Unbundled Media and the Plight of Multinational Agency Networks

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London is a small ad market relative to New York, but with outsize importance. Many of its innovations, like many of its
Scott Donaton, editor of 'Advertising Age.'

best people, eventually earn a tryout on this side of the Atlantic.

Given that, and given the general malaise blanketing the marketing business, U.S. ad execs would be well advised to tune in two conversations now dominating table talk among their U.K. counterparts.

The first concerns the strategic vacuum left at creative agencies by the unbundling of media, a trend imported to the States a number of years after it was common in Europe.

Networks as distributors
The second centers on the willingness of some major marketers -- including Coca-Cola Co., Diageo, Unilever and Vodafone -- to view multinational agency networks primarily as distribution systems for others' ideas. (The best recent example is Coke, which still relies mainly on McCann-Erickson to distribute its work globally but turned to Berlin Cameron/Red Cell for its new Classic campaign and has also asked London's Mother to contribute ideas for its flagship brand.)

Boutiques and creatively oriented midsize networks that don't have 200 dots on the map ( BBH, Fallon, Red Cell, Wieden) are particularly fond of advancing this argument, seeing in it juicy opportunity and validation for their models. But even those who run the European operations of large agency networks concede the threat, and that their companies' need for growth hampers their ability to resist it by refusing such assignments.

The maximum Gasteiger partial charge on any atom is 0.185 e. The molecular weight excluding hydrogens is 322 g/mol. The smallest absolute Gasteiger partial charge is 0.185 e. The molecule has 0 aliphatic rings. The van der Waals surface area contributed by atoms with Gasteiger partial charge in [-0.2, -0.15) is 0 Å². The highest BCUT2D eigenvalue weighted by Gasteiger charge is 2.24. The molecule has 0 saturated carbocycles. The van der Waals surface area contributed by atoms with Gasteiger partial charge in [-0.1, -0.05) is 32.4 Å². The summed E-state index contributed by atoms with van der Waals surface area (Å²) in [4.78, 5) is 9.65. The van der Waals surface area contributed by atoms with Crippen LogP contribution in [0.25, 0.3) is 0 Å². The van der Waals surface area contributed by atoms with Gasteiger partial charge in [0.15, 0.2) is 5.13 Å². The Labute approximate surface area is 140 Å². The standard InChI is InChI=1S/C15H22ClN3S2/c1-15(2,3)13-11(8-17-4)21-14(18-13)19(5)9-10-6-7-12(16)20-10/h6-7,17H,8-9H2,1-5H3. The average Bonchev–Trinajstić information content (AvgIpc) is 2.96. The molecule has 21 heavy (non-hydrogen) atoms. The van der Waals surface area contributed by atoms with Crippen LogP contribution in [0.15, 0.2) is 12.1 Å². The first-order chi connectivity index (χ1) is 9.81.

Sorrell is right
A series of meetings earlier this month with leading U.K. ad executives revealed the extent to which this tight-knit community is focused on the same agenda items. Among the things on which everyone seems to agree: that Bartle Bogle Hegarty and Mother are the agencies to beat; that Martin Sorrell's prediction of a 2004 turnaround was correct; and that Unilever is one of the brightest clients in the business.

It's also clear that the London market's leading players are all engaged in the debate over whether media planning needs to return to creative agencies. No one predicts a complete reversal to the full-service agency concept, since few question the wisdom of keeping buying separate. But in allowing planning to follow buying out the door, agency executives now admit they lost an important role developing communications strategies for their clients.

Unbundling has left a hole
"Unplugging planning has left a hole in agencies," said William Eccleshare, chairman-CEO of Europe for Young & Rubicam. He, and others, believe many creative agencies will re-establish internal planning operations.

"Every agency in town is talking about how you get media back in," said Nigel Bogle, CEO of BBH. "The buying of media will become a price-based exercise, and media planning is going to have to reinvent itself so it gets back on its own pedestal."

George Michaelides of Michaelides & Bednash, which was originally established as a media strategy shop, appreciates the bind agencies are in but believes their squeezed profits make it economically unfeasible to introduce a new layer of staffing.

Debate happening here
Although media unbundling is still relatively new in the U.S., there are already signs the debate over planning's return will migrate here. DDB's Keith Reinhard was among the agency chieftains who fiercely opposed the separation of planning. Starcom's Renetta McCann mentioned reunification in a speech last fall, which prompted Universal McCann's Robin Kent to note that his media agency "is there right now. ... And it has placed us at a vantage point."

Those seeking an early line on how these issues will work themselves out would be well advised to keep the line to London open.

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